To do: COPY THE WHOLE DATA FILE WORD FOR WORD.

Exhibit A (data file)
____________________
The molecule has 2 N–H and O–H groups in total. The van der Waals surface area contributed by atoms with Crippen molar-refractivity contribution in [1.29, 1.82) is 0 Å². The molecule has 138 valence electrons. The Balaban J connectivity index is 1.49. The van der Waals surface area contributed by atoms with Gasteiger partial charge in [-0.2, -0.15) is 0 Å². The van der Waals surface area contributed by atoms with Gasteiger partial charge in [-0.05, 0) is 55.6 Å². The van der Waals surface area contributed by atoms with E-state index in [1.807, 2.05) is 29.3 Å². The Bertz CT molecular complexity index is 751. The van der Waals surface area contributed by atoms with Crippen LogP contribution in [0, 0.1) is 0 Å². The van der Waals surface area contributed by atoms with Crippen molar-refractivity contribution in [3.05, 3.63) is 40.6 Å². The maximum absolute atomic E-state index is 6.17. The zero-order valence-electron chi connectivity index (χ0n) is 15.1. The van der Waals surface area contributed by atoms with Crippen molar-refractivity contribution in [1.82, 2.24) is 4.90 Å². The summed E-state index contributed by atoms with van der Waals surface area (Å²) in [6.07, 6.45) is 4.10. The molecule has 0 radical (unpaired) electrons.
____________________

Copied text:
The molecule has 2 N–H and O–H groups in total. The van der Waals surface area contributed by atoms with Crippen molar-refractivity contribution in [1.29, 1.82) is 0 Å². The molecule has 138 valence electrons. The Balaban J connectivity index is 1.49. The van der Waals surface area contributed by atoms with Gasteiger partial charge in [-0.2, -0.15) is 0 Å². The van der Waals surface area contributed by atoms with Gasteiger partial charge in [-0.05, 0) is 55.6 Å². The van der Waals surface area contributed by atoms with E-state index in [1.807, 2.05) is 29.3 Å². The Bertz CT molecular complexity index is 751. The van der Waals surface area contributed by atoms with Crippen LogP contribution in [0, 0.1) is 0 Å². The van der Waals surface area contributed by atoms with Crippen molar-refractivity contribution in [3.05, 3.63) is 40.6 Å². The maximum absolute atomic E-state index is 6.17. The zero-order valence-electron chi connectivity index (χ0n) is 15.1. The van der Waals surface area contributed by atoms with Crippen molar-refractivity contribution in [1.82, 2.24) is 4.90 Å². The summed E-state index contributed by atoms with van der Waals surface area (Å²) in [6.07, 6.45) is 4.10. The molecule has 0 radical (unpaired) electrons.